Book review – The Strain
- by Kaitlin Fontana
While the vampire genre may seem particularly wrung out at the moment, history has shown that there’s always a little blood left in it (I wish I could say that would be my last vampire pun, but alas, these are promises I cannot keep).
Hence, as Sookie Stackhouse makes sexy with the undead on HBO in True Blood and Stinky McEdward sparkles all Mormon-y in the Twilight, there is still room for Guillermo del Toro and Chuck Hogan‘s The Strain (William Morrow/Harper Collins, June 2009, hdcvr, 401 pps, $26.95). That is, if it can keep the stakes high enough (sorry).
The second two books in this trilogy will be released in 2010 and 11, respectively. At the same time, del Toro is hard at work preparing to helm The Hobbit films. So nerds, be alert: if your personal taste Venn diagram has vampires on one side and hobbits on the other, the union of these is, at least for the next few years, anyway, Guillermo del Toro.
And del Toro’s fingerprint – the brand of dark fantasy he’s plastered all over the Hellboy series and the exquisite Pan’s Labyrinth, among others – is smudged all over The Strain. Co-author Hogan is a Hammett Award-winning genre fiction prince, and his marks are here as well. Given these fathers, it’s perhaps unsurprising that The Strain is a bit of a Frankenstein, from its procedural heart to its fantasy and horror limbs, to its crime novel brain. To it’s detriment? At times. But mostly not.
A plane from Germany lands at New York’s JFK airport. Moments after, all power and communication from the vessel cuts out. Ephraim Goodweather (what would a genre book be without a ridiculously named hero?) is a doctor and pandemic specialist with the Centre for Disease Control who is called in to check for airborne pathogens. Instead he finds… well, let’s just call it vampire activity. Just what kind of activity is what makes The Strain awesome, twisted and beautiful, all at once. Leave it to del Toro.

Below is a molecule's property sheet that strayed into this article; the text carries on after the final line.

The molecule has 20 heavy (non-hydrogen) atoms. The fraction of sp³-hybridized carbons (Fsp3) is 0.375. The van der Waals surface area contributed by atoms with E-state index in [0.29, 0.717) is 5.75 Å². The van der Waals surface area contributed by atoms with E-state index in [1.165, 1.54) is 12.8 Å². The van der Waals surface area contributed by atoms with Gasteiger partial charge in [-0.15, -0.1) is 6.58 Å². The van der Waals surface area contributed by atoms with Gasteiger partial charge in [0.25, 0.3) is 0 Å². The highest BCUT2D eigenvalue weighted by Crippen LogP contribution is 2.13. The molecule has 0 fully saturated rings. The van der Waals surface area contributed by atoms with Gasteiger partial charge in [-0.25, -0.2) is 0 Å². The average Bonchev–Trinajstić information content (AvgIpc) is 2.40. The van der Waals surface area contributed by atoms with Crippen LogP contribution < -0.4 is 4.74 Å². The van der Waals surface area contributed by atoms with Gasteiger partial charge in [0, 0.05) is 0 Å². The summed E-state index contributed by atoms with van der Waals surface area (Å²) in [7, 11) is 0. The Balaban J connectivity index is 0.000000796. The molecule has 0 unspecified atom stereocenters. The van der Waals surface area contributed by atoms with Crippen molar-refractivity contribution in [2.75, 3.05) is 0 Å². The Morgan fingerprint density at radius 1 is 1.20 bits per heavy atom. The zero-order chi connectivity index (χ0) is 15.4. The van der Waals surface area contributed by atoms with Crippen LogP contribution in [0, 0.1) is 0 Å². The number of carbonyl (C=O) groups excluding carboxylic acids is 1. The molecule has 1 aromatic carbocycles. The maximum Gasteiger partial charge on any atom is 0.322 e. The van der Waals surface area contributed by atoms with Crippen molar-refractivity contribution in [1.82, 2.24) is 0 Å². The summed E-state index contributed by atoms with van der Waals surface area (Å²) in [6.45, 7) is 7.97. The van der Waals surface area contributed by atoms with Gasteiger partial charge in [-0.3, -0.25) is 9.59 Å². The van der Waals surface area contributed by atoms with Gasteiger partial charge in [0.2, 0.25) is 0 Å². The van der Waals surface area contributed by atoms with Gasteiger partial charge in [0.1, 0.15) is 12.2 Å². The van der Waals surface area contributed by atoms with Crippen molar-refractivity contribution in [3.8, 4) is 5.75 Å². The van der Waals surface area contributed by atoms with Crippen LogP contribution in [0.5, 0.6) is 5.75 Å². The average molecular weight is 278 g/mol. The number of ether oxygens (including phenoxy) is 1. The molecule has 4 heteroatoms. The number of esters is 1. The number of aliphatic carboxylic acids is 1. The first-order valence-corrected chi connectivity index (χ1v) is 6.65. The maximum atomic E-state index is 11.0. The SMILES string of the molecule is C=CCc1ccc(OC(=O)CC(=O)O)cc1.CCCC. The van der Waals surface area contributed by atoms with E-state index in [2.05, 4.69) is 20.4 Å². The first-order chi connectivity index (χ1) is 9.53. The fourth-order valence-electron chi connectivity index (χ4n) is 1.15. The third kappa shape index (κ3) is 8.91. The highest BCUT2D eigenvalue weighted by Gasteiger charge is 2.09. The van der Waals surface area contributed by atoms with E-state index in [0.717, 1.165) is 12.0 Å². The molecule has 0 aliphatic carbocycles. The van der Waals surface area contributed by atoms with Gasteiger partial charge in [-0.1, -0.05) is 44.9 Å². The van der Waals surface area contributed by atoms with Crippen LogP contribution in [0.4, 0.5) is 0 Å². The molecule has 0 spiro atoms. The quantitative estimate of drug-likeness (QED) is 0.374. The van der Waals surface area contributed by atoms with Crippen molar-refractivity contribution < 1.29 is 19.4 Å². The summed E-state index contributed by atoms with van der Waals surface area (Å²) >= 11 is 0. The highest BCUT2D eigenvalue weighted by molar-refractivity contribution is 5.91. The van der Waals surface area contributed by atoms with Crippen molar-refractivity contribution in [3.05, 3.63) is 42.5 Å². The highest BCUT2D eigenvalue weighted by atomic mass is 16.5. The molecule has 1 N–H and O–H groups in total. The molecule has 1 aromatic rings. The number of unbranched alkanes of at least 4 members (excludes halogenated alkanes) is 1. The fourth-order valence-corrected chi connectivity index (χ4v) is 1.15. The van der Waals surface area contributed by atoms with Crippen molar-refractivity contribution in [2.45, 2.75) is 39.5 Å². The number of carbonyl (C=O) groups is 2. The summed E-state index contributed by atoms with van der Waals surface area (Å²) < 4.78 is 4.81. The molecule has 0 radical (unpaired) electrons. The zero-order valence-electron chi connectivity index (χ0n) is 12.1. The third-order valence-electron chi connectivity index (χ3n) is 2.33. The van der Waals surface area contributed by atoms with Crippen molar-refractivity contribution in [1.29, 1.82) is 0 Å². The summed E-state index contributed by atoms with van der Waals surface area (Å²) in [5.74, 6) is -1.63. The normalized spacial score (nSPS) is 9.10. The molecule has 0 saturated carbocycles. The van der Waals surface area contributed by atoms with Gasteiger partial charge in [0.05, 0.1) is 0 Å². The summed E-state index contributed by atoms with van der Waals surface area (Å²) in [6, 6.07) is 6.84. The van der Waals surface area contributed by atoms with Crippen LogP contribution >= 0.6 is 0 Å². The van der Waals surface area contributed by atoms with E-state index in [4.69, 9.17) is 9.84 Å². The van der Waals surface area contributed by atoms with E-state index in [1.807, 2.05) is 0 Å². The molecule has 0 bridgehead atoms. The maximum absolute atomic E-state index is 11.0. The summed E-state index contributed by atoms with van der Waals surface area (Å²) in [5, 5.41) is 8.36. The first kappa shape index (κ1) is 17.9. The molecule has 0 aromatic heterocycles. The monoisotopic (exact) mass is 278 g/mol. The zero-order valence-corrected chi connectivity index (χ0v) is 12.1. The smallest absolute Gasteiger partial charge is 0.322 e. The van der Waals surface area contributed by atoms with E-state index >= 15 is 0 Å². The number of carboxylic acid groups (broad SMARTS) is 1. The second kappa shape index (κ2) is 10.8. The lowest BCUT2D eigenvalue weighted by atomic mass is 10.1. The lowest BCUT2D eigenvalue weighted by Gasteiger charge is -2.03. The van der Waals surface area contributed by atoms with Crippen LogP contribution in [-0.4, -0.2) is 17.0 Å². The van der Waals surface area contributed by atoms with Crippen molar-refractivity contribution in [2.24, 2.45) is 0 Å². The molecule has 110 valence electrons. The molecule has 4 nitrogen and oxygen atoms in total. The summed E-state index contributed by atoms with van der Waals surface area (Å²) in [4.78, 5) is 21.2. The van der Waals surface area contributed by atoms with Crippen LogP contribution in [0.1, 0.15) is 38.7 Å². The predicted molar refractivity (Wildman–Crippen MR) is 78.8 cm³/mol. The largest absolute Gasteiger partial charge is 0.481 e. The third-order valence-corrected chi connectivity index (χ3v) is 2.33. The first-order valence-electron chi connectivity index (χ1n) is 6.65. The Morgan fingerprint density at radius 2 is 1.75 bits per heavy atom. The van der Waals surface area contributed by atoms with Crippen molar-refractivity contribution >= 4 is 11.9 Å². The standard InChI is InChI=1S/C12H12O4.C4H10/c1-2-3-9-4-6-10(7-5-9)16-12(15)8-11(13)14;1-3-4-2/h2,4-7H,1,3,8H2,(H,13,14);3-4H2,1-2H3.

It should be said that while The Strain is compelling, scary reading, it does falter in the places that genre fiction often does – when you have a hammer, everything looks like a nail. Goodweather’s marriage troubles are a bit predictable, and the characters sometimes read flat. Oh, and you know that moment in CSI (pick a series) right before the opening credits, where one CSI sets up a line, and then the punchline is something to do with the death?
Detective: No matter how you cut it, divorce sucks.
CSI: Frank, it’s a killer.
[Cue The Who]
There’s a bit of this in The Strain – “The plane was isolated in the hangar, like a corpse inside a massive morgue.” “‘Don’t demonize the sick,’ said Nora. ‘But now… now the sick are demons.’” But these missteps are tempered by the great procedural detail – I now know how quarantine in JFK airport would be handled, and how rat exterminators operate, among other things. Still, if this were all The Strain was offering, I’d rather be watching it than reading it (Fringe, anyone?).
No, that’s not all. Thanks, one assumes, to Guillermo, there’s also old vampire lore, and grand allusions to the universality of human atrocity. The Holocaust figures in, as does 9/11. This deft weaving of the mythical and political is what makes del Toro so great – let us not forget that Pan’s Labyrinth was set just after the Spanish Civil War. It’s also this appeal to the dark sides of the human soul that will keep people reading this series, despite some flaws. Heck, it might even convert some of the straightforward genre lovers into del Toro’s lush fantasy world. That is, if they let the right one in.